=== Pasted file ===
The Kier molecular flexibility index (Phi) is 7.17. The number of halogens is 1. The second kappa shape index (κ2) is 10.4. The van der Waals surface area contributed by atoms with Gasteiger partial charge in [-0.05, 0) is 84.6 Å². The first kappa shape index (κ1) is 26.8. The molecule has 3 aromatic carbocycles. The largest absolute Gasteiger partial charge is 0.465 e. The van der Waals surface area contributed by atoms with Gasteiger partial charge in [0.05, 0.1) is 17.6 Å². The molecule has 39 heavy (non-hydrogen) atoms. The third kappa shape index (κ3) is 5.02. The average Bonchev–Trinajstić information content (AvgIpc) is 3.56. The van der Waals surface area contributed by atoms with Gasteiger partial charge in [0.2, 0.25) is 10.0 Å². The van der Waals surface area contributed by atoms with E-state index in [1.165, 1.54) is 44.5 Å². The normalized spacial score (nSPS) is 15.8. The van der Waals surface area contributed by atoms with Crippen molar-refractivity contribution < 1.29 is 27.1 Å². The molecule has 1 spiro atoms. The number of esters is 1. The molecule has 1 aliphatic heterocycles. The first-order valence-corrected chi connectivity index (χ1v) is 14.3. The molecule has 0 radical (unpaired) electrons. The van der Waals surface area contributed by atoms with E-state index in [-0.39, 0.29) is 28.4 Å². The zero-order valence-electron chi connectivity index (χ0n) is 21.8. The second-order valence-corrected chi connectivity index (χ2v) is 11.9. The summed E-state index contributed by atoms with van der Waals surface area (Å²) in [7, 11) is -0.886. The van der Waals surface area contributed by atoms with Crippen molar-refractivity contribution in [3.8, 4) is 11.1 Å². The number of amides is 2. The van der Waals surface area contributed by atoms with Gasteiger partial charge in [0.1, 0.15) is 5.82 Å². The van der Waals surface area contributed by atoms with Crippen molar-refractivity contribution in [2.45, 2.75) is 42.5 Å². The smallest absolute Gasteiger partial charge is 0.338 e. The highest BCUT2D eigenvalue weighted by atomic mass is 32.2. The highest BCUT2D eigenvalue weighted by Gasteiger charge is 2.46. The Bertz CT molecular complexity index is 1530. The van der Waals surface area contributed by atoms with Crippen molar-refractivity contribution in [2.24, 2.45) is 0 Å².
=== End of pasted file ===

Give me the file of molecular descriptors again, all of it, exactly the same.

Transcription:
The Kier molecular flexibility index (Phi) is 7.17. The number of halogens is 1. The second kappa shape index (κ2) is 10.4. The van der Waals surface area contributed by atoms with Gasteiger partial charge in [-0.05, 0) is 84.6 Å². The first kappa shape index (κ1) is 26.8. The molecule has 3 aromatic carbocycles. The largest absolute Gasteiger partial charge is 0.465 e. The van der Waals surface area contributed by atoms with Gasteiger partial charge in [0.05, 0.1) is 17.6 Å². The molecule has 39 heavy (non-hydrogen) atoms. The third kappa shape index (κ3) is 5.02. The average Bonchev–Trinajstić information content (AvgIpc) is 3.56. The van der Waals surface area contributed by atoms with Gasteiger partial charge in [0.2, 0.25) is 10.0 Å². The van der Waals surface area contributed by atoms with E-state index in [1.165, 1.54) is 44.5 Å². The normalized spacial score (nSPS) is 15.8. The van der Waals surface area contributed by atoms with Crippen molar-refractivity contribution < 1.29 is 27.1 Å². The molecule has 1 spiro atoms. The number of esters is 1. The molecule has 1 aliphatic heterocycles. The first-order valence-corrected chi connectivity index (χ1v) is 14.3. The molecule has 0 radical (unpaired) electrons. The van der Waals surface area contributed by atoms with E-state index in [-0.39, 0.29) is 28.4 Å². The zero-order valence-electron chi connectivity index (χ0n) is 21.8. The second-order valence-corrected chi connectivity index (χ2v) is 11.9. The summed E-state index contributed by atoms with van der Waals surface area (Å²) in [7, 11) is -0.886. The van der Waals surface area contributed by atoms with Crippen molar-refractivity contribution in [3.8, 4) is 11.1 Å². The number of amides is 2. The van der Waals surface area contributed by atoms with Gasteiger partial charge in [0.1, 0.15) is 5.82 Å². The van der Waals surface area contributed by atoms with Crippen molar-refractivity contribution in [2.45, 2.75) is 42.5 Å². The smallest absolute Gasteiger partial charge is 0.338 e. The highest BCUT2D eigenvalue weighted by atomic mass is 32.2. The highest BCUT2D eigenvalue weighted by Gasteiger charge is 2.46. The Bertz CT molecular complexity index is 1530. The van der Waals surface area contributed by atoms with Crippen molar-refractivity contribution in [2.24, 2.45) is 0 Å².